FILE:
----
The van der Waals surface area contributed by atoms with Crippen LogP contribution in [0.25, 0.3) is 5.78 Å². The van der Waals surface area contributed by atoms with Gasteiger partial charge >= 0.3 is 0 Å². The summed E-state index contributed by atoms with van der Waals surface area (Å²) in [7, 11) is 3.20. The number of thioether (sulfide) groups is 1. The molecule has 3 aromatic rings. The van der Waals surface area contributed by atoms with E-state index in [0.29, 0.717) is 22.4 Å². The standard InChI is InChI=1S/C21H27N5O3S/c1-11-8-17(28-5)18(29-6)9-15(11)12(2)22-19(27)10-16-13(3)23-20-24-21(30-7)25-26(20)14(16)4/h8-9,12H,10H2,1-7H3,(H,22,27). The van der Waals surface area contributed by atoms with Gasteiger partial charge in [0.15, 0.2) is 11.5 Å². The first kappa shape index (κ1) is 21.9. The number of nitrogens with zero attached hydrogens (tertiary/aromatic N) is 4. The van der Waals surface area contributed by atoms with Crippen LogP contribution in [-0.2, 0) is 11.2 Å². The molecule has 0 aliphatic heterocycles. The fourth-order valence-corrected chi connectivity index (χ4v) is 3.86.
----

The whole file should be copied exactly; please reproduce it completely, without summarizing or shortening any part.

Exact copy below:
The van der Waals surface area contributed by atoms with Crippen LogP contribution in [0.25, 0.3) is 5.78 Å². The van der Waals surface area contributed by atoms with Gasteiger partial charge >= 0.3 is 0 Å². The summed E-state index contributed by atoms with van der Waals surface area (Å²) in [7, 11) is 3.20. The number of thioether (sulfide) groups is 1. The molecule has 3 aromatic rings. The van der Waals surface area contributed by atoms with E-state index in [0.29, 0.717) is 22.4 Å². The standard InChI is InChI=1S/C21H27N5O3S/c1-11-8-17(28-5)18(29-6)9-15(11)12(2)22-19(27)10-16-13(3)23-20-24-21(30-7)25-26(20)14(16)4/h8-9,12H,10H2,1-7H3,(H,22,27). The van der Waals surface area contributed by atoms with Gasteiger partial charge in [0.15, 0.2) is 11.5 Å². The first kappa shape index (κ1) is 21.9. The number of nitrogens with zero attached hydrogens (tertiary/aromatic N) is 4. The van der Waals surface area contributed by atoms with Crippen LogP contribution in [-0.2, 0) is 11.2 Å². The molecule has 0 aliphatic heterocycles. The fourth-order valence-corrected chi connectivity index (χ4v) is 3.86.